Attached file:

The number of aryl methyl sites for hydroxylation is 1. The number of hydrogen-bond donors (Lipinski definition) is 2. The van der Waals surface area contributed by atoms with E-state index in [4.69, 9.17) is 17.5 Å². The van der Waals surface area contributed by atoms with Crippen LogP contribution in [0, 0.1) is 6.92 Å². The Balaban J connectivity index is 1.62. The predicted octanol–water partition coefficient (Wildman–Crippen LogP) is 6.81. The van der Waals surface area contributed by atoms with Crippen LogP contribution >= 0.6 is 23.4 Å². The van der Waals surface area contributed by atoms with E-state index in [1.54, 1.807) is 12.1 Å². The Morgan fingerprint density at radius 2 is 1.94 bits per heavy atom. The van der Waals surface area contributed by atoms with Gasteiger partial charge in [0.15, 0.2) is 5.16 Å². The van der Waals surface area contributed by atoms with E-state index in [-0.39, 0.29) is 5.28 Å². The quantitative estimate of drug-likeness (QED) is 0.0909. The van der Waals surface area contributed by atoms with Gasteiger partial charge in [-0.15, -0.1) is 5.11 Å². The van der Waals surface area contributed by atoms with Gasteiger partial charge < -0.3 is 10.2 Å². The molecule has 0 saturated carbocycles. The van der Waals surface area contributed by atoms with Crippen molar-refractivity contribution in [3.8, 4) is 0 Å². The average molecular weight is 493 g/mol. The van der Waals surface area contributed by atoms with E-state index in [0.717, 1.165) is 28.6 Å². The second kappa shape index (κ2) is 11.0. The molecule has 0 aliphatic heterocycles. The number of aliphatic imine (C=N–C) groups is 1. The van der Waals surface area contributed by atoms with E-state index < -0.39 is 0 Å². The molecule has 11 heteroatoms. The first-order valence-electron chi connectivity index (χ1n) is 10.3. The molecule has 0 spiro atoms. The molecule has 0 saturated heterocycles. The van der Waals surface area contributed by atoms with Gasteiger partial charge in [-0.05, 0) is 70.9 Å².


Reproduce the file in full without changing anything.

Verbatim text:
The number of aryl methyl sites for hydroxylation is 1. The number of hydrogen-bond donors (Lipinski definition) is 2. The van der Waals surface area contributed by atoms with E-state index in [4.69, 9.17) is 17.5 Å². The van der Waals surface area contributed by atoms with Crippen LogP contribution in [0, 0.1) is 6.92 Å². The Balaban J connectivity index is 1.62. The predicted octanol–water partition coefficient (Wildman–Crippen LogP) is 6.81. The van der Waals surface area contributed by atoms with Crippen LogP contribution >= 0.6 is 23.4 Å². The van der Waals surface area contributed by atoms with E-state index in [1.54, 1.807) is 12.1 Å². The Morgan fingerprint density at radius 2 is 1.94 bits per heavy atom. The van der Waals surface area contributed by atoms with Gasteiger partial charge in [0.15, 0.2) is 5.16 Å². The van der Waals surface area contributed by atoms with E-state index in [-0.39, 0.29) is 5.28 Å². The quantitative estimate of drug-likeness (QED) is 0.0909. The van der Waals surface area contributed by atoms with Gasteiger partial charge in [-0.15, -0.1) is 5.11 Å². The van der Waals surface area contributed by atoms with Gasteiger partial charge < -0.3 is 10.2 Å². The molecule has 0 saturated carbocycles. The van der Waals surface area contributed by atoms with Crippen molar-refractivity contribution in [3.8, 4) is 0 Å². The average molecular weight is 493 g/mol. The van der Waals surface area contributed by atoms with E-state index in [0.717, 1.165) is 28.6 Å². The second kappa shape index (κ2) is 11.0. The molecule has 0 aliphatic heterocycles. The number of aliphatic imine (C=N–C) groups is 1. The van der Waals surface area contributed by atoms with E-state index < -0.39 is 0 Å². The molecule has 11 heteroatoms. The first-order valence-electron chi connectivity index (χ1n) is 10.3. The molecule has 0 spiro atoms. The molecule has 0 saturated heterocycles. The van der Waals surface area contributed by atoms with Gasteiger partial charge in [-0.05, 0) is 70.9 Å².